BSI itself suggests that its performance is being judged against unrealistically high standards. "We all admit that we are retailers, pure and simple," says Margot Franssen, president of The Body Shop Canada. "We aren't exactly out to change the world, but instead to make our communities a little bit better." The company operates a state-of-the-art production facility, and it is the rare Canadian firm to offer subsidized on-site day care at its head office.

Depending on one's perspective, Roddick is either a visionary crucified for excessive enthusiasm or an exploiter of idealistic followers. The biggest problem for The Body Shop now is not performance—it has made dramatic strides in almost every area of its operations in the past two years—but credibility.

It's a rare company, of course, whose history isn't blemished by occasional inconsistencies between the founder's vision and the way that vision is played out. What's rate in this case is Roddick's strident assertion that she occupies a high moral plane shared only with some of here peers in the New Age fraternity. "Over the past decade, while many businesses have pursued what I call business as usual, I have been part of a different, smaller business movement, one that has tried to put idealism back on the agenda," Roddick told the Mexican conclave of big-business leaders, urging them to follow BSI's example. "We are creating new markets of informed and morally motivated consumers. We are succeeding and thriving as businesses and as moral forces."

Even if they lived up to their reputation as models of a new type of "virtuous capitalism," relatively small, faddish firms have little impact on the economy. In that sense, can they be regarded as being a more powerful force for good than such multibillion-dollar firms as drugmaker Merck & Co. and computer giant Hewlett-Packard Co., which for decades have quietly but conscientiously made large charitable contributions, involved themselves in the communities in which they operate, opened their corporate practices to public scrutiny, and pioneered in management practices that create intensely loyal workforces?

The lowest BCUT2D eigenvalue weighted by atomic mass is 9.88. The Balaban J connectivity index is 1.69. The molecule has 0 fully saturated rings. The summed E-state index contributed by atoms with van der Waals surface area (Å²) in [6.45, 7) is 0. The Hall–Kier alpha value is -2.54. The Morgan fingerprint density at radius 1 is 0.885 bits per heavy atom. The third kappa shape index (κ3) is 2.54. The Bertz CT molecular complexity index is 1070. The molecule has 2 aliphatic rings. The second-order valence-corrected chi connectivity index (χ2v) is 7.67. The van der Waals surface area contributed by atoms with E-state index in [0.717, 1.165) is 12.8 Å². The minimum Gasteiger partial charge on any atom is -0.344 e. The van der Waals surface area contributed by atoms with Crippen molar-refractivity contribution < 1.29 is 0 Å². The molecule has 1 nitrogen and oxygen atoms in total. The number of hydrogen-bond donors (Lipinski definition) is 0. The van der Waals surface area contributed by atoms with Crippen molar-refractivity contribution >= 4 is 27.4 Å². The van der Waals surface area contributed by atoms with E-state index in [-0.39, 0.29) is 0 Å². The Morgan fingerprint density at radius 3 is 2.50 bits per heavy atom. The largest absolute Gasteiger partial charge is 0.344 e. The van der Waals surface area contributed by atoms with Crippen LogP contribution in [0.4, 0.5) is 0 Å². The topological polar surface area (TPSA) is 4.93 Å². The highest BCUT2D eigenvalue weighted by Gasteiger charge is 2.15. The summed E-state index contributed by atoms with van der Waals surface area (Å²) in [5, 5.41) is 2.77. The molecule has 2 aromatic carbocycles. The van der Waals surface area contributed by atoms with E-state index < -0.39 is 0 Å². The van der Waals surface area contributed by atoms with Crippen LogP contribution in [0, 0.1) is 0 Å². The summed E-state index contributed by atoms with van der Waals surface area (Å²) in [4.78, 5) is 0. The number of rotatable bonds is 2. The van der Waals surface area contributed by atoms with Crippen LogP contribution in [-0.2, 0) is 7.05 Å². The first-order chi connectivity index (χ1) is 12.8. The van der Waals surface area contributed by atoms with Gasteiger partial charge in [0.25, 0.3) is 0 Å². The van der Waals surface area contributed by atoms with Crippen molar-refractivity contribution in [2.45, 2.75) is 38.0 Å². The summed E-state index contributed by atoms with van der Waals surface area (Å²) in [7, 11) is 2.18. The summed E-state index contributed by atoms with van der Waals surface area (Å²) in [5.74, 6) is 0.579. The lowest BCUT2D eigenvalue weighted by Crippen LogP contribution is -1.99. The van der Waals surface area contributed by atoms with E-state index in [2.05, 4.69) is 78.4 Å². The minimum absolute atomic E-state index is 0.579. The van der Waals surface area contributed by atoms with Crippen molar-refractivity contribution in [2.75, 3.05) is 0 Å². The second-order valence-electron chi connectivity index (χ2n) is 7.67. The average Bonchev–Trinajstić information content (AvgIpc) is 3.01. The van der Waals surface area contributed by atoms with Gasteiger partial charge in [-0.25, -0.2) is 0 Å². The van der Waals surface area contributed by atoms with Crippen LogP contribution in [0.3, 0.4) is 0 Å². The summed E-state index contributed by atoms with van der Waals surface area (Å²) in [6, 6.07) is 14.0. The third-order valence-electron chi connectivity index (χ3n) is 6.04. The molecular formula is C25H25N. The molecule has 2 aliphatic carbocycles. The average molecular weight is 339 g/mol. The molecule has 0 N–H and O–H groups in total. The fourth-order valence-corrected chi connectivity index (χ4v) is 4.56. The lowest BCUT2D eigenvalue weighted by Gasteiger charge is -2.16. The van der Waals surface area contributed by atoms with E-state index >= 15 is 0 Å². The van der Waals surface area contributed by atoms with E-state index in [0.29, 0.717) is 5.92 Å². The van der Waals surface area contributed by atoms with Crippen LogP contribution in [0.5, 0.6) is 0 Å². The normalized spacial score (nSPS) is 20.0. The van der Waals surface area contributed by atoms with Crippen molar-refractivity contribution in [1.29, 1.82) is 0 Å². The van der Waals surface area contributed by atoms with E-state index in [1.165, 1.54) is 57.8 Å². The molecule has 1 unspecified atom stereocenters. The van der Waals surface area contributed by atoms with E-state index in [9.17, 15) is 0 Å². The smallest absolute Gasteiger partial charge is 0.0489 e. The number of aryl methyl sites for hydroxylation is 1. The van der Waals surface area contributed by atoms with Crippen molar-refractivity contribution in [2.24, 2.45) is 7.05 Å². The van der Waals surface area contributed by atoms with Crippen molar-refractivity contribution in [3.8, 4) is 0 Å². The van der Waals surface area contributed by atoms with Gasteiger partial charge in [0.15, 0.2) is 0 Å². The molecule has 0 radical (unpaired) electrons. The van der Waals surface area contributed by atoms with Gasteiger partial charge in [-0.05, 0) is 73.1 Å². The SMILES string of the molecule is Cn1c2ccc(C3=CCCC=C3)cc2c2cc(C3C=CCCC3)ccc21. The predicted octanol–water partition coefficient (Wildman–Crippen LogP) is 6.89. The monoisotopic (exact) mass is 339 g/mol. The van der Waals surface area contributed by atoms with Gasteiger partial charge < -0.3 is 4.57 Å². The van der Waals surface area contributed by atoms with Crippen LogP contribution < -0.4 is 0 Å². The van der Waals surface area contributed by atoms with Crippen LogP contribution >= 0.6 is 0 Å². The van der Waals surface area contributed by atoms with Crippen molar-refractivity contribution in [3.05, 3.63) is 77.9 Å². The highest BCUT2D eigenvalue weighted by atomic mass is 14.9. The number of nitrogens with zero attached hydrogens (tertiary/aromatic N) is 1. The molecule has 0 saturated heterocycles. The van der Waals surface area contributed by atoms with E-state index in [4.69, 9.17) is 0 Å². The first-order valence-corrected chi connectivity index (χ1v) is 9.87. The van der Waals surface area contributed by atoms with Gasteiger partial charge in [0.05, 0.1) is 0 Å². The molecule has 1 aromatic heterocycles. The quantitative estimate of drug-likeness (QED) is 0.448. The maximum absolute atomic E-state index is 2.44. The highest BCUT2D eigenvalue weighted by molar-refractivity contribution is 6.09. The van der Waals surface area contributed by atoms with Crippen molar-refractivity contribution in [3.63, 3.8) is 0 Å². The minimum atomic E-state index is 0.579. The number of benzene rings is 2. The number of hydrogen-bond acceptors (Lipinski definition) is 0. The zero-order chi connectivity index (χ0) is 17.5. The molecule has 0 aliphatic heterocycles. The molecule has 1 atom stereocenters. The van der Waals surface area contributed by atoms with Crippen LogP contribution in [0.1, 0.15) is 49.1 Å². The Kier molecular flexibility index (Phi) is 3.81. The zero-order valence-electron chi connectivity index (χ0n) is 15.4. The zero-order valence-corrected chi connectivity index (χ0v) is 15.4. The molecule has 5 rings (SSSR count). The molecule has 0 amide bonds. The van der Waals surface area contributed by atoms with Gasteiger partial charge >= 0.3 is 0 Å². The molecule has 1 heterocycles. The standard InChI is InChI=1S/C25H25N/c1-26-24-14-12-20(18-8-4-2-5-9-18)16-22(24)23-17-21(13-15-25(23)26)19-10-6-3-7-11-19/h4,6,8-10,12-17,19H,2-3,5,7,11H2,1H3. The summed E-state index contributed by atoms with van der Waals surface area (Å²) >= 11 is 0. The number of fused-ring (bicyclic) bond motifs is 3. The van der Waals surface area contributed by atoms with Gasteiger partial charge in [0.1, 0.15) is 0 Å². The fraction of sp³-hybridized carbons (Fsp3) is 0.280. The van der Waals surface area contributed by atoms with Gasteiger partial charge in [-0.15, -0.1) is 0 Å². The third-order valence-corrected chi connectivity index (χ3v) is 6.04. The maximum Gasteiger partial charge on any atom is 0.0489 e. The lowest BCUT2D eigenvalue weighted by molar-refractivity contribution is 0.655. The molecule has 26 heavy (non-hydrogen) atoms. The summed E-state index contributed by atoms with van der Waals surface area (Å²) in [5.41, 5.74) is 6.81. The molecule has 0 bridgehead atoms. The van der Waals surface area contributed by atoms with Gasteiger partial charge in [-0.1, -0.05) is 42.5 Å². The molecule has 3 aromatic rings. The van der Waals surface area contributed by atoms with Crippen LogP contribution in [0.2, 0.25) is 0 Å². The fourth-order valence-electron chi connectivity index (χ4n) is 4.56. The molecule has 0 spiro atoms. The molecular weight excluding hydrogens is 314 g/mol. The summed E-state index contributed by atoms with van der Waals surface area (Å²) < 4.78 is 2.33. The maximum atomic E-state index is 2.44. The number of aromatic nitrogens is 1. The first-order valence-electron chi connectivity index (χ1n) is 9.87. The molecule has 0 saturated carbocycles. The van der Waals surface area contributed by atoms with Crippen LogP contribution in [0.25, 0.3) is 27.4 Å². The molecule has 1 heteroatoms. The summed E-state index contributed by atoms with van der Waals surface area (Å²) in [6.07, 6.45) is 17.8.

The urge to demonize Big Business and idolize eco-entrepreneurs caricatures the complexity of business. Most companies resemble dysfunctional families. Even the best of them make mistakes or compromise their ideals under bottom-line pressure. "Some of the best environmental programs are the creation of some of the worst polluters." notes Paul Hawken. "Innovative solutions are not the exclusive province of so-called progressive companies. We have to keep an open mind and look for solutions wherever they may be."

Many of those solutions originate with Big Business. At a time when affirmative hiring is a popular target of politicians and right-wing talk-show hosts, companies such as Polaroid Corp,. Texaco Inc. and Dow Chemical Co. are more determined than ever to promote women and minorities into higher levels of management, and have done so far more aggressively than most New Age companies.

Even before the Bhopal tragedy, chemical companies were frequent target of environmentalists. Yet the industry's Responsible Care program of scrupulous controls on the manufacture and use of toxic chemicals, largely designed in Canada and adopted by most major North American chemical producers, is an important initiative that other industries are under pressure to emulate.

Big Oil and Canada's Big Five banks are perennial lightening rods for critics in the ecology and consumer-rights movements, and with some justification. But it's two firms drawn from the ranks of Big Oil and banking, Imperial Oil Ltd. and the Royal Bank of Canada, that are spearheading the Imagine campaign to prod all Canadian corporations, which lag U.S. firms in giving, to raise their donations to at least 1% of pretax profits. Imperial gave about $5 million to 600 groups last year alone; the Royal Bank donated $15 million. By comparison, charitable giving during BSI's entire history as a public company totals less than $6 million.